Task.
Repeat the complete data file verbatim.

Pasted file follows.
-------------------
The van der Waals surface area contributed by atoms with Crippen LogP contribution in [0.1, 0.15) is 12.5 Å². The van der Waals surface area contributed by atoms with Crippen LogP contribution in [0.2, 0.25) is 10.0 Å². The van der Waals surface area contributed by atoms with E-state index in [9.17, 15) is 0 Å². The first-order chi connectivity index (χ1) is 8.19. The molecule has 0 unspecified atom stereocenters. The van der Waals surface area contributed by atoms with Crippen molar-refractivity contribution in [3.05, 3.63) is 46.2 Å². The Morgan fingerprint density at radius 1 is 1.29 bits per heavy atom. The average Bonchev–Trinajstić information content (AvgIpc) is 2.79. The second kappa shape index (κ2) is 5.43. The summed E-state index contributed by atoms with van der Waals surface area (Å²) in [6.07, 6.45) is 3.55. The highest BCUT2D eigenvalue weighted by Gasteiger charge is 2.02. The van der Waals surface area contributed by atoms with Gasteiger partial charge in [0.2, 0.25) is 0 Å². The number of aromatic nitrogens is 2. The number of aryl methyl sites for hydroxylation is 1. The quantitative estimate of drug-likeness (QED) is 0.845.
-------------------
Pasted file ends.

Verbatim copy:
The van der Waals surface area contributed by atoms with Crippen LogP contribution in [0.1, 0.15) is 12.5 Å². The van der Waals surface area contributed by atoms with Crippen LogP contribution in [0.2, 0.25) is 10.0 Å². The van der Waals surface area contributed by atoms with E-state index in [9.17, 15) is 0 Å². The first-order chi connectivity index (χ1) is 8.19. The molecule has 0 unspecified atom stereocenters. The van der Waals surface area contributed by atoms with Crippen molar-refractivity contribution in [3.05, 3.63) is 46.2 Å². The Morgan fingerprint density at radius 1 is 1.29 bits per heavy atom. The average Bonchev–Trinajstić information content (AvgIpc) is 2.79. The second kappa shape index (κ2) is 5.43. The summed E-state index contributed by atoms with van der Waals surface area (Å²) in [6.07, 6.45) is 3.55. The highest BCUT2D eigenvalue weighted by Gasteiger charge is 2.02. The van der Waals surface area contributed by atoms with Gasteiger partial charge in [0.2, 0.25) is 0 Å². The number of aromatic nitrogens is 2. The number of aryl methyl sites for hydroxylation is 1. The quantitative estimate of drug-likeness (QED) is 0.845.